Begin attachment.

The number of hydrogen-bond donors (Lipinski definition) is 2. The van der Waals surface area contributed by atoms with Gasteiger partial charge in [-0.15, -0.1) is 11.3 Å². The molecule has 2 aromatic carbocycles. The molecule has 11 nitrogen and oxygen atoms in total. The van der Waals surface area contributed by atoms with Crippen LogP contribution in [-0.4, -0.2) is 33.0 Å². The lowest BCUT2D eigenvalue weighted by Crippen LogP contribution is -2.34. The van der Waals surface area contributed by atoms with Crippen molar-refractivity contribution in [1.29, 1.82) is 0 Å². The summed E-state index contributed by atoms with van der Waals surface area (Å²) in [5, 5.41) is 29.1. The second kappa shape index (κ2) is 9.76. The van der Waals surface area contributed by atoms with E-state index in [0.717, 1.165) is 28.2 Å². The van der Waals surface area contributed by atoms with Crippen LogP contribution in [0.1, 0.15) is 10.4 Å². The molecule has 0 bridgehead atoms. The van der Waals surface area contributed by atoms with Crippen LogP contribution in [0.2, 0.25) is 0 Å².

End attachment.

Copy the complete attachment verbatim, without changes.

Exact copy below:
The number of hydrogen-bond donors (Lipinski definition) is 2. The van der Waals surface area contributed by atoms with Gasteiger partial charge in [-0.15, -0.1) is 11.3 Å². The molecule has 2 aromatic carbocycles. The molecule has 11 nitrogen and oxygen atoms in total. The van der Waals surface area contributed by atoms with Crippen LogP contribution in [-0.4, -0.2) is 33.0 Å². The lowest BCUT2D eigenvalue weighted by Crippen LogP contribution is -2.34. The van der Waals surface area contributed by atoms with Crippen molar-refractivity contribution in [1.29, 1.82) is 0 Å². The summed E-state index contributed by atoms with van der Waals surface area (Å²) in [5, 5.41) is 29.1. The second kappa shape index (κ2) is 9.76. The van der Waals surface area contributed by atoms with E-state index in [0.717, 1.165) is 28.2 Å². The van der Waals surface area contributed by atoms with Crippen LogP contribution in [0.1, 0.15) is 10.4 Å². The molecule has 0 bridgehead atoms. The van der Waals surface area contributed by atoms with Crippen LogP contribution in [0.2, 0.25) is 0 Å².